From Casetext: Smarter Legal Research

Thompson v. General Motors Acceptance Corporation

Court of Appeals of Georgia
Nov 30, 1989
193 Ga. App. 740 (Ga. Ct. App. 1989)




Action on lease. Bibb Civil Court. Before Judge Davis.

F. Robert Raley, for appellant.

Mullis, Marshall, Lindley Powell, J. B. Marshall, for appellee.

The appellant Brenda C. Thompson leased a Chrysler from the appellee General Motors Acceptance Corporation (GMAC) in April 1985, for a term of 48 months at $409.93 per month. In March 1988, Thompson ceased to make lease payments; according to her articulation of events, she voluntarily turned the vehicle over to an agent of GMAC on March 24, 1988, and requested that the lease be "terminated." She contended below and here that this action completely extinguished any obligation on her part and was told so by an agent of GMAC.

By certified mail of the same date (March 24, 1988), GMAC sent Thompson a letter stating it had "taken the [Chrysler] leased to you due to default. The taking of the vehicle is considered an early termination and does not release you from any obligation under the Lease Agreement. The vehicle will be sold and you will be responsible for any deficiency resulting from the sale."

Thompson seeks to avoid the obligation to pay the deficiency judgment by saying she attempted in good faith to renegotiate the lease agreement so that she could continue payments, and although she was unsuccessful at that endeavor, GMAC's employee Hambry told her she could simply return the vehicle and be released of further obligation. Held:

1. The appellee GMAC is clearly entitled to judgment as a matter of law. See Alliance Auto Acceptance Lease v. Chuck Clancy Ford, 182 Ga. App. 182 ( 355 S.E.2d 112). The lease binds Thompson to an agreement to pay an amount certain for a specified time. It clearly provides that in the event of early termination the lessee will promptly pay the balance due upon the contract. The powerful policy considerations obligating the lessee to the lease of the vehicle hardly bear discussing; Thompson had no right to obtain the possession and use of the vehicle by promising payment for a specific period, and then renege at pleasure. She could not pretend to act in good faith by merely "voluntarily" returning the car and placing the blame for her default on GMAC's refusal to reduce her payments.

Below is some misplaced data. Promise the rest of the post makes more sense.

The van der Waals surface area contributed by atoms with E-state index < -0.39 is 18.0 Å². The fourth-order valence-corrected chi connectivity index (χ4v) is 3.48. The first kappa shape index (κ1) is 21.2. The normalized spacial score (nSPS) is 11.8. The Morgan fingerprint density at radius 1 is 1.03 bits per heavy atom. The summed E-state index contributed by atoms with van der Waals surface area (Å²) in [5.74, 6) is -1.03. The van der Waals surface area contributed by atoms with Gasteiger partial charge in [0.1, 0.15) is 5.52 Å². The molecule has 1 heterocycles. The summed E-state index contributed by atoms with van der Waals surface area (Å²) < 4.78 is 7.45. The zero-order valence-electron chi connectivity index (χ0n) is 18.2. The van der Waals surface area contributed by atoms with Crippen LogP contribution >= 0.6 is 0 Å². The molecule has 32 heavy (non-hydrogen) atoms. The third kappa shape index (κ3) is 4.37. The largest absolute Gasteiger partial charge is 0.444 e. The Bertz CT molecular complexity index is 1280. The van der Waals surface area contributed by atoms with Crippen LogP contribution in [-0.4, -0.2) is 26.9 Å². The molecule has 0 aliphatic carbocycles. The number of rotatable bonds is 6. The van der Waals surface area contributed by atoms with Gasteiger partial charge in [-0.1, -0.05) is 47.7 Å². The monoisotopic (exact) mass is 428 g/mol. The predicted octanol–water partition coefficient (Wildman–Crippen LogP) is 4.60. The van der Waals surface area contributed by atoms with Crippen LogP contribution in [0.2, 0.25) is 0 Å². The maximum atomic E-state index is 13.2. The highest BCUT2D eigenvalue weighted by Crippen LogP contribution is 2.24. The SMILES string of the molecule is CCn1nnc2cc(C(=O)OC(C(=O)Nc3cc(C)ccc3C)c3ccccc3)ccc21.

The contract unequivocally provides for Thompson's continued liability upon default. If, as she claims, an agent forgave her debt, he was acting outside his authority and she knew it, for the agreement made her liable on default. Neither can she maintain that such an unauthorized act by GMAC's employee was ratified by GMAC, for she was notified formally by GMAC, on the same day she returned the car, that she was liable on the contract. If she contends the employee had apparent authority to release her obligation, she is wrong. "Apparent authority" is not predicated on whatever a third party chooses to think an agent has the right to do, or even upon what the agent says he can do, but must be based on acts of the principal which have led the third party to believe reasonably the agent had such authority. See Vandiver v. McFarland, 179 Ga. App. 411, 413 ( 346 S.E.2d 854).

Thompson has not suggested any fact or any act of the principal which would justify a belief that this employee had authority to defy the plain terms of her lease agreement, forgive her of her debt to GMAC, and wipe out any deficiency for default. Even if she could suggest a fact which might have so misled her, she could not reasonably rely upon it to alter her liability, for there was no consideration for forgiveness of this debt. The return of the car certainly was not any new consideration, for GMAC already owned the car and had the right to repossess it. All of the appellant's arguments are completely without substance, and GMAC was clearly entitled to judgment. Alliance Auto Acceptance Lease, supra.

2. Appellant asserts she was grossly overcharged for interest, but she does nothing to persuade us of this, for she gives no factual basis for it and no argument, but only makes the mere assertion. See Rule 15 (c) of the Court of Appeals of Georgia. Thus she raises no such issue on appeal.

As for her claim that the attorney fee award was unauthorized because appellee acted in bad faith, it is clear that it was appellant whose bad faith actions in this contract breach justified appellee's claim for attorney fees. See OCGA § 13-1-11.

Judgment affirmed. Deen, P. J., concurs. Benham, J., concurs in judgment only.


Summaries of

Thompson v. General Motors Acceptance Corporation

Court of Appeals of Georgia
Nov 30, 1989
193 Ga. App. 740 (Ga. Ct. App. 1989)
Case details for

Thompson v. General Motors Acceptance Corporation

Case Details


Court:Court of Appeals of Georgia

Date published: Nov 30, 1989


193 Ga. App. 740 (Ga. Ct. App. 1989)
389 S.E.2d 20

Citing Cases

Bridgers v. LMV Leasing, Inc.

Therefore, their unauthorized return of the vehicle had no legal effect on the lease and, when they failed to…

Woods v. Advanta Leasing Corporation

" We agree. Woods does not argue on appeal, and no evidence of record suggests, that the vendor was acting as…